It is clear that the module of annular regions $v=\{(r,\theta): r_1<r<r_2, a<\theta<b\} $ is $m=\frac{r2}{r1}$. But how can I find a conformal mapping between two sector $A=\left(r_1<r<r_2, \frac{-\pi}{4}< \theta < \frac{\pi}{4} \right)$ and $B=\left(R_1 < r < R_2, \frac{-\pi}{2}< \theta < \frac{\pi}{2} \right)$ which have different angle ? Thanks..

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  • $\begingroup$ What do you mean by the "module" of a region??? $\endgroup$ Mar 5, 2018 at 15:38
  • $\begingroup$ math.stackexchange.com/questions/2222319/… $\endgroup$
    – halis
    Mar 6, 2018 at 22:59
  • $\begingroup$ Dear David, i must be find a conformal mapping rule for two sectorial regions which have different sector angles. i is very crucial for me. $\endgroup$
    – halis
    Mar 6, 2018 at 23:05
  • $\begingroup$ @halis That link is for the module of an annulus, it does not apply to an annulus region, so your question is ill-founded. $\endgroup$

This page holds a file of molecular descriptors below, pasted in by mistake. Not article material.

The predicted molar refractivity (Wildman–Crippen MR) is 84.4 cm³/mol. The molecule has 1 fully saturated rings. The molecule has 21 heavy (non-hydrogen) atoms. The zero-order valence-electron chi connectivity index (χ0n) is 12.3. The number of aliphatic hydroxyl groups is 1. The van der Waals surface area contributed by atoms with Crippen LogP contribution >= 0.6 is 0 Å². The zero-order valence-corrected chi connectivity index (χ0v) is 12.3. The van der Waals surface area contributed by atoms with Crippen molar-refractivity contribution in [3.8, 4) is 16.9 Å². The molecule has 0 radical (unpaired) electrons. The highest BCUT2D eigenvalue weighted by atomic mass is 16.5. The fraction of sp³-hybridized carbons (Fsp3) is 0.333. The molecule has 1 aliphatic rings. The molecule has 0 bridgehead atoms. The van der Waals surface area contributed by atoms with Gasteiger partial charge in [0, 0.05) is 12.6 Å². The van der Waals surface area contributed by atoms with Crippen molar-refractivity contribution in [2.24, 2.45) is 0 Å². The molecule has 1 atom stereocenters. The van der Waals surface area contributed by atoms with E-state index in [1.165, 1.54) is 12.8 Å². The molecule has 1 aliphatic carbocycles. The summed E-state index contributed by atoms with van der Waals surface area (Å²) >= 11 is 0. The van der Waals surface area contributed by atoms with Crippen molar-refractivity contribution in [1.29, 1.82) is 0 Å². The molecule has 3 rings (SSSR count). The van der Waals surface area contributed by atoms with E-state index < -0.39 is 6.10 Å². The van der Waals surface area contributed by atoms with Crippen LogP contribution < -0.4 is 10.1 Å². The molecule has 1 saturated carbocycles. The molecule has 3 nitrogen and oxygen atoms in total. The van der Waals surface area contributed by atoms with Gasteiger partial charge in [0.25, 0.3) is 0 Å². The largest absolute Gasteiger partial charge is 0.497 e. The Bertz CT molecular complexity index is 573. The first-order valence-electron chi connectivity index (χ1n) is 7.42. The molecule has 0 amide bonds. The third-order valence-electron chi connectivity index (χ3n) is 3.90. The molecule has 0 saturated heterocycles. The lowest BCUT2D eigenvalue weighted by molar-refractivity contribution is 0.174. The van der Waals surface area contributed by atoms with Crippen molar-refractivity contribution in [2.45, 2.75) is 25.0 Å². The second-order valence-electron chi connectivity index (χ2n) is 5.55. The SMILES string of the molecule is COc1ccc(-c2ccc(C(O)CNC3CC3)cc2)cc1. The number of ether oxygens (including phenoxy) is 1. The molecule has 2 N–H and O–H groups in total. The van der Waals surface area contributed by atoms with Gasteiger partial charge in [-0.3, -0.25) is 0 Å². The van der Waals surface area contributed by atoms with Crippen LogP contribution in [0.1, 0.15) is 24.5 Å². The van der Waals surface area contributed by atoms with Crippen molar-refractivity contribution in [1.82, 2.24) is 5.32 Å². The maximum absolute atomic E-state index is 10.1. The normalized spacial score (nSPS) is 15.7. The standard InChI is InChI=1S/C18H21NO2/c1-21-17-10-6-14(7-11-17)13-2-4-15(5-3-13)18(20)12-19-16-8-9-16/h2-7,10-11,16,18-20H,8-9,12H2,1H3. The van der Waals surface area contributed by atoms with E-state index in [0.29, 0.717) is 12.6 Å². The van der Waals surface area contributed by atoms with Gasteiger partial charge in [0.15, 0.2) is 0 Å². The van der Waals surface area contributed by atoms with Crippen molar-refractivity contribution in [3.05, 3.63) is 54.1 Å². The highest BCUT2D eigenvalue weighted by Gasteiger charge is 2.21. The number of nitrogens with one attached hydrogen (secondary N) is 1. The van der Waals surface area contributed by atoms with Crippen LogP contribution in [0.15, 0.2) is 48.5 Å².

– Lee Mosher
    May 15, 2018 at 15:51

1 Answer 1


Hint: use $$z\longmapsto a(bz)^\alpha.$$ You can determinate $a,b,\alpha$ using polar coordinates.

EDIT: I understand that the "moduli" (your definition $\ne$ the link definition) of both regions are related as $M = m^2$.

By the geometric interpretation of the product of two complex numbers (argument of product is...), $\alpha = 2$ obviously. We want also $$|z| = r_i\implies |a||b|^2|z|^2 = |a(bz)^2| = R_i,\qquad i = 1,2.$$ As no rotation required, $a$ and $b$ will be real an positive. This implies $$ab^2 r_i^2 = R_i,\qquad i = 1,2.$$ $$ab^2 = \frac{R_1}{r_1^2} = \frac{R_2}{r_2^2}.$$

  • $\begingroup$ Dear Martin, can you describe it in more detail please. Because I do not know the complex analysis in detail. $\endgroup$
    – halis
    Mar 6, 2018 at 22:58
  • $\begingroup$ Thanks, but This is not depend on the sector angle. i think that it must be related with the angle because we have two sector which have two different angle. $\endgroup$
    – halis
    Mar 12, 2018 at 6:17

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